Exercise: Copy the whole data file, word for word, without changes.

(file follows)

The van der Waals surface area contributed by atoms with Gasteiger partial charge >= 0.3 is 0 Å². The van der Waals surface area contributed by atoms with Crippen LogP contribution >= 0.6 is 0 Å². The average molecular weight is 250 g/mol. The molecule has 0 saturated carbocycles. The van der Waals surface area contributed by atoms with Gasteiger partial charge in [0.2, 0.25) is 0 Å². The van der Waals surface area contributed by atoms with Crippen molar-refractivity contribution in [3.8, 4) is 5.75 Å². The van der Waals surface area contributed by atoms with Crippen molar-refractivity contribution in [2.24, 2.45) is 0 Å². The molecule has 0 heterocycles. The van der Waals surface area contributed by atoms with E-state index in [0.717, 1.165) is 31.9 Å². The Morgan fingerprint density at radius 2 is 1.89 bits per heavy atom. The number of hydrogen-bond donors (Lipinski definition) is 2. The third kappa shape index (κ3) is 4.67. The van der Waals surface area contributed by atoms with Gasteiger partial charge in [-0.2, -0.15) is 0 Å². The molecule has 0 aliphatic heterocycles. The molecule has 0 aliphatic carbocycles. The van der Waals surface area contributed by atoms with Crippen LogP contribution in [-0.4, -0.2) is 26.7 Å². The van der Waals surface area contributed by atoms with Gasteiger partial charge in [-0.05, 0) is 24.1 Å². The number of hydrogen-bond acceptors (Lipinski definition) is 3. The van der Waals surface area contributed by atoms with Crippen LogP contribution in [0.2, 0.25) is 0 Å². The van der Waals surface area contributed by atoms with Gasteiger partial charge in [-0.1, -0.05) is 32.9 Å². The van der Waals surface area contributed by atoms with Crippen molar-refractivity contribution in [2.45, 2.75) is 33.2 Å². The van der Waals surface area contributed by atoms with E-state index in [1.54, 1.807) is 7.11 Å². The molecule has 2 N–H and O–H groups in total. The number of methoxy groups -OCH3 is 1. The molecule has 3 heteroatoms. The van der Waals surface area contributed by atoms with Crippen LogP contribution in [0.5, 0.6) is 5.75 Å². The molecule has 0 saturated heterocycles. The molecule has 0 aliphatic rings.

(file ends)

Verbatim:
The van der Waals surface area contributed by atoms with Gasteiger partial charge >= 0.3 is 0 Å². The van der Waals surface area contributed by atoms with Crippen LogP contribution >= 0.6 is 0 Å². The average molecular weight is 250 g/mol. The molecule has 0 saturated carbocycles. The van der Waals surface area contributed by atoms with Gasteiger partial charge in [0.2, 0.25) is 0 Å². The van der Waals surface area contributed by atoms with Crippen molar-refractivity contribution in [3.8, 4) is 5.75 Å². The van der Waals surface area contributed by atoms with Crippen molar-refractivity contribution in [2.24, 2.45) is 0 Å². The molecule has 0 heterocycles. The van der Waals surface area contributed by atoms with E-state index in [0.717, 1.165) is 31.9 Å². The Morgan fingerprint density at radius 2 is 1.89 bits per heavy atom. The number of hydrogen-bond donors (Lipinski definition) is 2. The third kappa shape index (κ3) is 4.67. The van der Waals surface area contributed by atoms with Gasteiger partial charge in [-0.2, -0.15) is 0 Å². The molecule has 0 aliphatic heterocycles. The molecule has 0 aliphatic carbocycles. The van der Waals surface area contributed by atoms with Crippen LogP contribution in [-0.4, -0.2) is 26.7 Å². The van der Waals surface area contributed by atoms with Gasteiger partial charge in [-0.05, 0) is 24.1 Å². The number of hydrogen-bond acceptors (Lipinski definition) is 3. The van der Waals surface area contributed by atoms with Crippen LogP contribution in [0.2, 0.25) is 0 Å². The van der Waals surface area contributed by atoms with Gasteiger partial charge in [-0.1, -0.05) is 32.9 Å². The van der Waals surface area contributed by atoms with Crippen molar-refractivity contribution in [2.45, 2.75) is 33.2 Å². The van der Waals surface area contributed by atoms with E-state index in [1.54, 1.807) is 7.11 Å². The molecule has 2 N–H and O–H groups in total. The number of methoxy groups -OCH3 is 1. The molecule has 3 heteroatoms. The van der Waals surface area contributed by atoms with Crippen LogP contribution in [0.5, 0.6) is 5.75 Å². The molecule has 0 saturated heterocycles. The molecule has 0 aliphatic rings.